Cartographer:    Jean-Claude Dezauche (fl. c. 1780 - 1838) was a French map publisher active in Paris during the first half of the 19th century. Dezauche's business model focused on editing and republishing the earlier maps of Phillipe Buache and Guillaume de L'Isle, which he acquired from Buache's heir, Jean Nicholas Buache, in 1780. Like Bauche and Dezauche held a position with the Depot de la Marine and his name many of their maps. Jean-Claude Dezuache eventually passed his business to his son, Jean André Dezauche. Click here for a list of maps by Jean-Claude Dezauche.

Cartographer:    Jean-Nicholas Buache de Neuville (February, 15 1741 - November 21, 1825) was a French geographer, cartographer, scientist, and map publisher active in late 18th century Paris. Buache de Neuville was the nephew of the more prominent French geographer Philippe Buache, who held the coveted post of Premier Geographe du Roi. The position meant that Philippe Buache was assigned to tutor the young Dauphin in Geography. Philippe Buache often brought his young nephew, Jean-Nicholas Buache to these secessions where he apparently developed an excellent relationship with the prince. After Philippe Buache's death in 1773 the position of Premier Geographe du Roi fell to J. B. B. D'Anville, who himself died in 1782. Jean-Nicholas Buache, now 41, was in an ideal position to take up the job and canvased his royal friend, now Louis XVI for the position. He became the Premier Geographe du Roi in 1782, beating out such strong competitors as Rigobert Bonne, Didier Robert de Vaugondy, and Edmonde Mentelle. Buache de Neuville compiled maps based upon geographic knowledge, scholarly research, the journals of contemporary explorers and missionaries, and direct astronomical observation. Nevertheless, even in 18th century Paris geographical knowledge was severely limited - especially regarding those unexplored portions of the world, including the poles, the Pacific northwest of America, and the interior of Africa and South America. In these areas Buache de Neuville, like his uncle, Philippe, and primary rival Robert de Vaugondy, must be considered a speculative geographer or 'positive geographer'. Speculative geography was a genre of mapmaking that evolved in Europe, particularly Paris, in the middle to late 18th century. Cartographers in this genre would fill in unknown areas on their maps with speculations based upon their vast knowledge of cartography, personal geographical theories, and often dubious primary source material gathered by explorers and navigators. This approach, which attempted to use the known to validate the unknown, naturally engendered many rivalries. Buache de Neuville's feuds with other cartographers, most specifically Didier Robert De Vaugondy, resulted in numerous conflicting papers being presented before the Academie des Sciences, of which both were members. The era of speculatively cartography effectively ended with the late 18th century explorations of Captain Cook, Jean Francois de Galaup de La Perouse, and George Vancouver. Click here for a list of rare maps by Jean-Nicholas Buache de Neuville.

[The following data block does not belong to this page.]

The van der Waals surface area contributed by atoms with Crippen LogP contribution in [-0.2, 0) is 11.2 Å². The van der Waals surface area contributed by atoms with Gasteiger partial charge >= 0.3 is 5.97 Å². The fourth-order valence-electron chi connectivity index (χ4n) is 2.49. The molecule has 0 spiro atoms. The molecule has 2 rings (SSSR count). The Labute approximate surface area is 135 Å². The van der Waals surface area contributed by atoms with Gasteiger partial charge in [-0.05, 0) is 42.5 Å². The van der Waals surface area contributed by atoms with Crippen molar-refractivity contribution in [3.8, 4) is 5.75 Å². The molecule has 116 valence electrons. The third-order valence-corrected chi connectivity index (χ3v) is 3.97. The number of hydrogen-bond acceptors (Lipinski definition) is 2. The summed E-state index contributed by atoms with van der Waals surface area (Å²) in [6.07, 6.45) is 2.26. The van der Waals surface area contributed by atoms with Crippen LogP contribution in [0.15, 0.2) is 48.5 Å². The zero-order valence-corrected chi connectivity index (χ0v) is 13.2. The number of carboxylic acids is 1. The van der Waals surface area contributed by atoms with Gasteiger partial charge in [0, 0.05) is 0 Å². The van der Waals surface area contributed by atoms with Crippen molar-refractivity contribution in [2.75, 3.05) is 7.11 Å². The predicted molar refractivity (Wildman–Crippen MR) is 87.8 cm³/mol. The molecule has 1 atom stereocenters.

Size:   Printed area measures 17.5 x 14 inches (44.45 x 35.56 centimeters)

Scale:    1 : 60000000

Condition:    Very good. Slight color loss on original centerfold. Else clean. Original Platemark visible. Blank on verso. Exceptional wide margins.

Code:   NorthernHemisphere-buache-1781 (to order by phone call: 646-320-8650)

Tags:    Bauche , Bouvet Island , Speculative Cartography , Pedro de Quiros , Sea of the West , Dezauche , Buache de Neuville

Geographicus Map Archive
Links & Affiliations
Site Map * Affiliate Program
GEOGRAPHICUS RARE ANTIQUE MAPS - NEW YORK GALLERY
201 West 105th St., Ste. 42, New York, NY 10025, United States
by appointment only - 646-320-8650 -
ORDER BY PHONE
646-320-8650
info@geographicus.com